Skip to Main Content
A glimpse at future forests: predicting the effects of Phytophthora ramorum on oak forests of southern AppalachiaAuthor(s): H.L. Spaulding; L.K. Rieske
Source: Biol Invasions 13:1367–1375
Publication Series: Scientific Journal (JRNL)
Station: Southern Research Station
PDF: View PDF (282.58 KB)
DescriptionThe highly pathogenic Phytophthora ramorum, causal organism of sudden oak death (SOD), is established in forests of the Pacific Northwest (USA) and is threatening invasion of other regions. Given the breadth of its host range, with dozens of asymptomatic ornamental hosts and with oaks, Quercus spp., in the red oak (Erythrobalanus) subgenus particularly susceptible, we investigated the consequences of its invasion and establishment in oak-dominated deciduous forests of the eastern USA. We evaluated the nature and extent of pathogen invasion using vegetation assessments coupled with growth simulations. The woody plant community was assessed in three strata (upper, mid- and lower) and was used to characterize forest composition and structure. Using the Forest Vegetation Simulator (FVS), we then projected woody vegetation growth 50 years into the future with and without the effects of SOD. In forest simulations lacking pathogen invasion, little change in composition or structure is forecasted. Both red oaks and white oaks (subgenus Leucobalanus) increase slightly but significantly over the length of the simulation. In contrast, in SOD affected forests our projections predict a significant loss of red oaks within 10 years of pathogen invasion. Basal area of white oaks and non-oaks is expected to increase more so in the absence of red oaks. The loss of red oaks to pathogen infection will result in greater increases in red maple, Acer rubrum, and yellow poplar, Liriodendron tulipifera, than in forests free of SOD. Loss of red oak represents a significant loss of hard mast, with potentially devastating consequences for wildlife. Red oak loss will also affect decomposition rates, nutrient cycling, forest structure, and timber values, with consequences for forest health and sustainability.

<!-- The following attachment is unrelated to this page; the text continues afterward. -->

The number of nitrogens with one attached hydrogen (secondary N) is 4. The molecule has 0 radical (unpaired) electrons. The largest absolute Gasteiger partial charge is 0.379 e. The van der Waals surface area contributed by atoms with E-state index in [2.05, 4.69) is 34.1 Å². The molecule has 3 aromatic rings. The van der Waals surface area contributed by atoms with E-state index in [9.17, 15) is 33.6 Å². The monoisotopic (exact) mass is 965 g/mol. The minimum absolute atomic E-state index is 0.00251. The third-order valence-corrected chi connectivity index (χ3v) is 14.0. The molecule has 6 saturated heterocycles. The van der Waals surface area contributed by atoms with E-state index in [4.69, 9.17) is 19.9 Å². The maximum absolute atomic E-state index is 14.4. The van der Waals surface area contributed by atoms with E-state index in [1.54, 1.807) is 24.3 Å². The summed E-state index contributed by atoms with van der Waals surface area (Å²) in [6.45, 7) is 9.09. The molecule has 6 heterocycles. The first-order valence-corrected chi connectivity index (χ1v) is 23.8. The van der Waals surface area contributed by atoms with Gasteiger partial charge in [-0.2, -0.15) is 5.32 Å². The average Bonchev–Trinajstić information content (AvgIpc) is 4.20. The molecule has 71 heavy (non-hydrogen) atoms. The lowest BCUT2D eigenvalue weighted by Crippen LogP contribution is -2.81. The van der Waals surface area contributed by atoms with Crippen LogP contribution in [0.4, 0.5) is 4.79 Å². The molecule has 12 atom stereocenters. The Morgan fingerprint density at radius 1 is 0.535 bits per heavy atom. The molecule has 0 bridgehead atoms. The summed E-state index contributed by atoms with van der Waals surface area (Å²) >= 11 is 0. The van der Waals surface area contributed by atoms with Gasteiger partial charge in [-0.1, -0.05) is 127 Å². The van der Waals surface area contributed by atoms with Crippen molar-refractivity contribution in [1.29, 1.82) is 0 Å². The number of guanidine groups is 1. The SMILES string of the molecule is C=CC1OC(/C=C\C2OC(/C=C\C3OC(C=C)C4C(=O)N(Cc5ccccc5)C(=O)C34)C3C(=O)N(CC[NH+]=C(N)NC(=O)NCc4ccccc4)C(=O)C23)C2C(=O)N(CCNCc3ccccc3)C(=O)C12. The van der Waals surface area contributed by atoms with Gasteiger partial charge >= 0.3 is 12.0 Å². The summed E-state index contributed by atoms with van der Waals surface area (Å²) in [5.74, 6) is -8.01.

- You may send email to email@example.com to request a hard copy of this publication.
- (Please specify exactly which publication you are requesting and your mailing address.)
- We recommend that you also print this page and attach it to the printout of the article, to retain the full citation information.
- This article was written and prepared by U.S. Government employees on official time, and is therefore in the public domain.
CitationSpaulding, H.L.; Rieske, L.K. 2011. A glimpse at future forests: predicting the effects of Phytophthora ramorum on oak forests of southern Appalachia. Biol Invasions 13:1367–1375.
KeywordsSudden oak death, Quercus, Invasive species, Forest vegetation simulator, Modeling
- Changes in forest structure associated with oak decline in severely impacted areas of northern Arkansas
- Repeated burning alters the structure and composition of hardwood regeneration in oak-dominated forests of eastern Kentucky, USA
- Long-term effects of single prescribed fires on hardwood regeneration in oak shelterwood stands
XML: View XML